Why Crowning A "Most Beautiful Woman" Is Totally Unnecessary

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gwynethEMBEdPhoto: REX USA/Nicolas Khayat/Rex.
Whenever Simon Doonan gets his hands on a "publish" button, you can expect good things. Great things. Side-splittingly funny things. And his latest essay on Slate, "Who Is The Most Beautiful Woman In The World? Not Gwyneth Paltrow" is no exception. A bold statement and one guaranteed, dare we say designed, to invite controversy. As much as we love Gwynnie, he does have a point that "her strenuous efforts to achieve perfection — thrashing around a gym morning noon and night with Tracy Anderson and eating nothing but plankton and kale juice — leave us all shrieking, 'What would she look like if you took away her battery of Pilates gurus and aura cleansers?'"

From Helen of Troy and Pauline Bonaparte to Elizabeth Taylor and Catherine Deneuve (all subjects lauded in his piece), Doonan is looking to celebrate a new kind of most beautiful woman, or MBWITW. It's not a runway model, he's convinced, because those ladies lack what he considers essential: "the most beautiful woman in the world should also have a cheeky demeanor and a decent rack." He definitely seems to have a penchant for over-the-top babes who make "Kim Kardashian look like Anne of Green Gables." Worth a read, but be warned, it may induce rage and delirious laughter in equal parts.

And honestly, the "rage" reaction might be the stronger one here. The article is tongue-in-cheek in a lot of ways, but at the end of the day, we think the real problem lies in the idea that we should be searching for a "most beautiful" woman at all. The fallacy here is that there is one representation of beautiful. Gwyneth deserved to be praised for her beauty, and for the work she puts into it looking and feeling good, as well as for her achievements in life. But, in selecting a "most" anything, we're bound to alienate people who don't fit her mold. The beauty of beauty (forgive us) is that it's so subjective, and personal, and even when it is universally agreed upon, it comes in many forms.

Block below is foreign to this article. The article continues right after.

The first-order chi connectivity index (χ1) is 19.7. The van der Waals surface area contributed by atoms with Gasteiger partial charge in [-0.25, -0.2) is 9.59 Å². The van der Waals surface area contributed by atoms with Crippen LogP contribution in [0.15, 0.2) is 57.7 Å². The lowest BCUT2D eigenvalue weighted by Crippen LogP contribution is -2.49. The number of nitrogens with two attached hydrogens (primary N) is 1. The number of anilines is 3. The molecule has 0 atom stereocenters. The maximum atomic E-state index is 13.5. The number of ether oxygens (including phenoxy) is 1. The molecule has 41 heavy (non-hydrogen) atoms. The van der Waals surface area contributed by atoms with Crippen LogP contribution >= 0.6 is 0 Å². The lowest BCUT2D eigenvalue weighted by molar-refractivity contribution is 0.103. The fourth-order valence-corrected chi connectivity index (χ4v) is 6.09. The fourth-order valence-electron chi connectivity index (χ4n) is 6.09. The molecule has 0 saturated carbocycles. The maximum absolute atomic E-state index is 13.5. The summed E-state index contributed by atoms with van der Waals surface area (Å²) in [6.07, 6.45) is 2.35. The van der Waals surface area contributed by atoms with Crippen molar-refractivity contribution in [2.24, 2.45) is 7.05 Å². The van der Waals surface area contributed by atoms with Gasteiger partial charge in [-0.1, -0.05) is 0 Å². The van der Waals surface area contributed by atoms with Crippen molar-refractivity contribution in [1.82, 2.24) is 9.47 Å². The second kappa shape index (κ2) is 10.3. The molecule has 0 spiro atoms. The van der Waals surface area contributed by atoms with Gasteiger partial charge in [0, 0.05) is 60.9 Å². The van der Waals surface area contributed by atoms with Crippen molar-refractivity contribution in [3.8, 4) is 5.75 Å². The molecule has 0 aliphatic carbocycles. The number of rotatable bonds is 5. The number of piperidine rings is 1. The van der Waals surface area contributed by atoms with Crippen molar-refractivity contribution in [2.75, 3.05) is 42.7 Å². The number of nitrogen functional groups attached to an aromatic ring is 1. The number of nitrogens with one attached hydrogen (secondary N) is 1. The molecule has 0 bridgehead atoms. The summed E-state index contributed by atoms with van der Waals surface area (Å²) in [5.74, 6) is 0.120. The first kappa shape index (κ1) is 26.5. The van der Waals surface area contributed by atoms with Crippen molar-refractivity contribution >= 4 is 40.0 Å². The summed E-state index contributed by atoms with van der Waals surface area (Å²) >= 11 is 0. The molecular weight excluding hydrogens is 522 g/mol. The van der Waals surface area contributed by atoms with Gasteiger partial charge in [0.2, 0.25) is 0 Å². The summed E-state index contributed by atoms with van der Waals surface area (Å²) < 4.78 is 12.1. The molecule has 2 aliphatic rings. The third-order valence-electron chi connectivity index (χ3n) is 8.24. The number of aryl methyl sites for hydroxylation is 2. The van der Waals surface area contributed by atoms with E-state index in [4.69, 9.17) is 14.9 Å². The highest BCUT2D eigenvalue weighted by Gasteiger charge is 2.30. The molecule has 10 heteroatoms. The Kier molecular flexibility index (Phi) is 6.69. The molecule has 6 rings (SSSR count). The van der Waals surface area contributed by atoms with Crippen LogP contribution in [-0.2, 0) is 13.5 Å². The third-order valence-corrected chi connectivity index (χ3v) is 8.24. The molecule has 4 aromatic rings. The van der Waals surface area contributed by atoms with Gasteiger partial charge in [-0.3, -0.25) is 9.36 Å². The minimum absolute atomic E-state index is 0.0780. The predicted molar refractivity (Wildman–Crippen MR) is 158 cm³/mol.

Yes, alienation is unavoidable to some extent, as cynical as that might sound. And we're not suggesting that we should do away with the Nobel Prize lest we hurt some lesser intellect's feelings. But, when it comes to physical appearance, women have such weighty insecurity hoisted onto their shoulders by society today, it seems like we could all do away with a pointless search for a "most beautiful" in the interest of the greater good. Though we might get flack for exaggerating, we're proud to say that we will call pretty much anyone the most beautiful, heavenly angel creature. So, maybe it's time to replace the word "most," in favor of something a little more democratic? Beauty isn't necessarily a common quality, but it's not an easily defined one, either.

Simon Doonan is one of fashion's more self-aware people, and he's been known to tout his over-the-top personality at any costs. This is a hilarious read, undoubtedly, but it's also deeply flawed. Let's just all agree not to take any of this too seriously, and hope that Doonan is doing the same — because crazy is one thing, but seriously developing a qualifying system of women based on breast size is just insane.